To get inspired for the Hitchcock Sweater Re-fashion Contest, I invited a few of the usual suspects over for a ladies evening of crafting, cocktails and general bad behavior. Since we're running with the Hitchcock theme I wanted to make a drink from a film absolutely infused in alcohol, North by Northwest runs a close second in the drinking binge category, but Notorious my favorite. Ingrid Bergman plays Alicia Huberman, a disgraced alcoholic tramp with a heart of gold who agrees to spy on Nazi ex-pats living in Brazil. Along the way she falls madly in love with the dashing but coy US agent, Max Devlin played by Carey Grant. There is a LOT of drinking in this movie and most of it is fancy champaign. While I adore the bubbly on it's own, I also love to add it to a mixed drink.
Notorious the Cocktail is a delicious combination of Brandy and Pear juice with a shot of lemon/ginger syrup and a delicate champaign sabayon sauce floating on top. The sauce and syrup takes a bit of prep work ahead of time but the ingredients can be left to chill up to a day before serving.
Sabayon is a cousin to the Italian chilled dessert zabaglione. Bascially you are beating up egg yolks and and wine into a light froth over a low heat. The results are dreamy as long as you don't over cook the eggs!
I was introduced to sabayon during my brief kitchen stint at the Brown Palace Hotel in Denver. It was a great way for us to use up left over champaign, and super versatile being tasty served hot, room temperature or even frozen, pairing well with fresh fruit and cookies. These days there is no such thing as "left over champaign" but such is the life of a master criminal.
You'll notice from the photo that I went for the cheap ingredients- If I could afford the good stuff I'd use it, but this is a damn fine drink no matter what. Make sure you get a dry wine, everything else is so sweet, you'll want a bit of a contrast.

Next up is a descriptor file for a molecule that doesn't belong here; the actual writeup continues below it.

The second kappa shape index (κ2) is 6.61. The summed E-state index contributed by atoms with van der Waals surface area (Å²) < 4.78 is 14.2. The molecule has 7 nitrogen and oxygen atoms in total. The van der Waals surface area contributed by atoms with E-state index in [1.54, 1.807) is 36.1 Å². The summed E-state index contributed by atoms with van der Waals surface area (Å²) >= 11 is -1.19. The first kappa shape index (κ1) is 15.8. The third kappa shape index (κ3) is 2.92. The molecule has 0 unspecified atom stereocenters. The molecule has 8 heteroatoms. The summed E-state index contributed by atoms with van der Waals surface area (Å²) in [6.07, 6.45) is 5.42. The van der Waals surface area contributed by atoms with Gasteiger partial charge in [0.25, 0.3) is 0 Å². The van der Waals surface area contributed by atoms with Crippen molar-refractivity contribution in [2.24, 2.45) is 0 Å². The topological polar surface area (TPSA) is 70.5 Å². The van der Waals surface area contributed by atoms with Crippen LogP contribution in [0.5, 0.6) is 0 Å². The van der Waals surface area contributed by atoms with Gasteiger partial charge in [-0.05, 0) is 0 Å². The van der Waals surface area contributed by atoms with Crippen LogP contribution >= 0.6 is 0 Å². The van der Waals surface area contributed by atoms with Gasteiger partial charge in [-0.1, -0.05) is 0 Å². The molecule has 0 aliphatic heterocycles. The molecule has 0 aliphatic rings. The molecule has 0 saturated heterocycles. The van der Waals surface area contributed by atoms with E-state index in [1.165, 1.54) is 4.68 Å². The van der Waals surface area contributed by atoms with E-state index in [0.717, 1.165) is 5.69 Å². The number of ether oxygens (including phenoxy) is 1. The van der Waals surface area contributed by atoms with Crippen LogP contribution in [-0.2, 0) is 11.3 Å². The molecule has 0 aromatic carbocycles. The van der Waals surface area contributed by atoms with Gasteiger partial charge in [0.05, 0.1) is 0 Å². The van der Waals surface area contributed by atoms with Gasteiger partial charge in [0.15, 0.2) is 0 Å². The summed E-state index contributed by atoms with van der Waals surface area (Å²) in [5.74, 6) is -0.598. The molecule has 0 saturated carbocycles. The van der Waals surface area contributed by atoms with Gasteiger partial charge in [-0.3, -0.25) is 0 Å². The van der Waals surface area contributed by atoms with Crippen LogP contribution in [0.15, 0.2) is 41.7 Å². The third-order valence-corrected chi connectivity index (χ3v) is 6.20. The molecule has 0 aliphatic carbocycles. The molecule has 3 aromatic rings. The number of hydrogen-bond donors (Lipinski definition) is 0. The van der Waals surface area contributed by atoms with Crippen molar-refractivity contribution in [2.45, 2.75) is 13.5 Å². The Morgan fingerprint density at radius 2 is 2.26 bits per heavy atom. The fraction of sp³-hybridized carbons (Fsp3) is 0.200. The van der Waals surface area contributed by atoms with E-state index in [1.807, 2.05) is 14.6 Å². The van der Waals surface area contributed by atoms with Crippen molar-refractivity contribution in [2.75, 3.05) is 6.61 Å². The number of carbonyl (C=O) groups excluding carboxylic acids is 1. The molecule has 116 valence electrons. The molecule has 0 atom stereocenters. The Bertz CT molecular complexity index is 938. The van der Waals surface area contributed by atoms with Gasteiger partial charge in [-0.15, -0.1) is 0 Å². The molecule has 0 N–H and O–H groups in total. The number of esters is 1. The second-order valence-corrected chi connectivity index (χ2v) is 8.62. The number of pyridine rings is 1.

2-4 cups Brandy (depending on guest count)
1 bottle dry champaign
1 bottle Pear juice
2 cups sugar
6 egg yolks
2 knobs fresh ginger root
We'll break down the recipe in three steps: ginger syrup, sabayon sauce and drink assembly.
To make the Ginger Syrup:
With a vegetable peeler or small paring knife, take off the outer skin of the ginger root. Cut the roots into 8 smaller chunks and drop into pot on stove. Add one and 2/3 cups sugar and 1 cup water and the juice of one lemon. Let this simmer for about 45 minutes on low heat. You can always add a bit more water if it looks like you are cooking off too much liquid. Let mix cool completely. You can strain out the ginger now or just before serving. The longer the infusion the spicier the drink. Left over syrup goes great in coffee, or added to a muffin mix.
To make Sabayon Sauce:
Separate six eggs, save the whites for another tasty dish like meringues. Put the yolks in a stainless steel or other heat inductive bowl. Add 1/3 cup sugar and one cup champaign. Beat vigorously on the stove over a pot of boiling water. You'll want to keep a close eye on your sauce, mixing constantly for about five minutes while it cooks. The temperature should never get too hot to touch. You'll know you're done when the sabayon has tripled in size and has a light frothy shine. If the mix is too sweet you can add a squeeze of lemon.
Take your sauce off the heat and set bowl into larger bowl that has been filled with ice water. Continue whisking until sabayon has cooled to room temperature. You can now chill until ready to serve, sabayon will hold it's beautiful shape for at least a day.
Combine two shots Brandy with two shots Pear juice and splash of Ginger syrup in cocktail shaker filled with ice. Strain mix and pour into martini glass. Dollop 1-2 heaping spoonfuls of Sabayon Sauce on top and garnish with lemon zest. Your guests will be thrilled! Be warned though, these delicious drinks pack a whallop and if you aren't careful you'll look like this the next morning...